Mere hours after Hurricane Irma, Miami-Dade County was ticketing residents for building code violations on their wrecked properties.
Celso Perez was helping his neighbors remove some fallen trees blocking their street when a county code enforcer rolled up and issued him a safety notice for having a downed fence. "I laughed," Perez tells WSVN-TV. "I thought he was kidding. 'You are kidding right? We just had a hurricane six hours ago.'"
It wasn't a joke. The official told Perez that the downed fence—which encloses a pool—was a safety hazard, and that if it wasn't fixed by the time he returned, Perez would be hit with a fine. The official then hung the safety citation on the portion of Perez's fence that remained standing, leaving him and his neighbors to finish clearing the debris from their street.
According to WSVN, the county has handed out 680 safety notices for downed pool barriers, and another 177 electrical hazard safety notices. Reason reached out to the county to confirm those numbers, but has not received a reply.
From what can be gleaned from the WSVN story and from county code enforcement procedures, these safety notices appear to be just warnings, meaning no fines have been handed out as of yet. Reason tried to confirm this with the county as well, but was again rebuffed.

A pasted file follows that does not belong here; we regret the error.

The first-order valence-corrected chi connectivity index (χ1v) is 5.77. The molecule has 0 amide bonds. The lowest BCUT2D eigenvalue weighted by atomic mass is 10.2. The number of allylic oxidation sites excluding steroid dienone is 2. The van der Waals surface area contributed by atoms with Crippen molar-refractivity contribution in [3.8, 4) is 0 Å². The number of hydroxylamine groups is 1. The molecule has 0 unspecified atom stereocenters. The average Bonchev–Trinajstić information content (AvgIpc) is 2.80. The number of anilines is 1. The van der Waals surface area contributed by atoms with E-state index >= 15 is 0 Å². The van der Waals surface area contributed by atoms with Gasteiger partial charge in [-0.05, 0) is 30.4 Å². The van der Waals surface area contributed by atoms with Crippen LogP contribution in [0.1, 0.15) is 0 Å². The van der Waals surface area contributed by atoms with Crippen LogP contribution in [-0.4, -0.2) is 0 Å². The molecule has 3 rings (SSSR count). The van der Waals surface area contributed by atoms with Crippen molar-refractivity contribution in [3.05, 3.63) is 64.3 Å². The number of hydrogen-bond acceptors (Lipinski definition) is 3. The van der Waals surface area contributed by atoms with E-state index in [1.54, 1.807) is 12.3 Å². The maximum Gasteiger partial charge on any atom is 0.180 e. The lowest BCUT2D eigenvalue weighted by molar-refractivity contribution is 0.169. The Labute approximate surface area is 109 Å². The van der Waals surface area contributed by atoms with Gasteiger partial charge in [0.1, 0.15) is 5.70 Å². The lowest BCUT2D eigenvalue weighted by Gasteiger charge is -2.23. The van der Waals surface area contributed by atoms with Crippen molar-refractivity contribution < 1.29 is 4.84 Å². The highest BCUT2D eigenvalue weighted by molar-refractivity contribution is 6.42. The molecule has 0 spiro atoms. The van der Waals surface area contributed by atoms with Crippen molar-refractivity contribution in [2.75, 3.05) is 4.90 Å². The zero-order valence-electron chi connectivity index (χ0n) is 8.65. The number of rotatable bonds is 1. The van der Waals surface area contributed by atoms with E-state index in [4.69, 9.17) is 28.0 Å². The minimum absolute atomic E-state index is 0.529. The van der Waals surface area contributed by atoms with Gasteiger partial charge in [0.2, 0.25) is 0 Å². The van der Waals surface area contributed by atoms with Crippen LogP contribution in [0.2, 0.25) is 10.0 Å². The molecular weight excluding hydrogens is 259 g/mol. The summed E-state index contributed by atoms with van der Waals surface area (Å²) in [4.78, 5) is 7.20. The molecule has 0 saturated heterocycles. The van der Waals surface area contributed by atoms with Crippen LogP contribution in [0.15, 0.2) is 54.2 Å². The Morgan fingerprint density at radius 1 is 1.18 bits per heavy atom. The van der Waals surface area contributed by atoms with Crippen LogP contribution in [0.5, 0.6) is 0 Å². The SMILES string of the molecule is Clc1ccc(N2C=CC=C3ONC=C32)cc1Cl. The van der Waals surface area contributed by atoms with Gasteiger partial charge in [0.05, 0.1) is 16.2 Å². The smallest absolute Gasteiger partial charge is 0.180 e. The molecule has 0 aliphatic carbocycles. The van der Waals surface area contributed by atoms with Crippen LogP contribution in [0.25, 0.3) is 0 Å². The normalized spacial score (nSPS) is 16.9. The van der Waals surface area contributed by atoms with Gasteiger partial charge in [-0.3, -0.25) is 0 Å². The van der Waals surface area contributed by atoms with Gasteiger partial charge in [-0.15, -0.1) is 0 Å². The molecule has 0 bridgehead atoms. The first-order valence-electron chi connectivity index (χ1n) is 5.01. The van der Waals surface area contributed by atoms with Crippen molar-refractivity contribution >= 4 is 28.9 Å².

Still, these warnings carry with them a duty to correct the violation within a specific window of time. That might not even be possible for some residents, given how many businesses are still out of operation.
As Perez said of the day he got his ticket, "All the stores were closed. It's not like I can go to Home Depot and find some temporary barrier."
Even if he could, it's quite possible that Perez and the other people handed citations might have more pressing things to do right after a hurricane than bring their homes back up to code. You know: clearing the streets, seeking medical attention, checking in on family members, trying to find food. You might think the county would have higher priorities too, like getting the lights back on for Miami-Dade's 16,510 homes and businesses still without power.
County officials don't see it that way. "It is important that we reach residents in the immediate aftermath of the storm," one tells WSVN, "because that is when conditions are most dangerous, and taking steps to protect life is a critical part of the recovery process."
Update: After publication Reason received comment from Miami-Dade county, with the following explanation:
We were looking to advise residents of the following hazards on their properties that they may not have been aware of, but that pose a life safety threat: damaged structures that rendered them unsafe, unsecured pools with no barriers, electrical hazards (down lines, damaged meters) and gas hazards (damaged meters). If any of these hazards were found, our inspectors gave out a safety notice, which is neither a notice of violation warning nor a citation. That means there is no fine attached. The safety notices given to property owners identify the hazard, steps that should be taken to correct the hazard, and who to contact for additional information.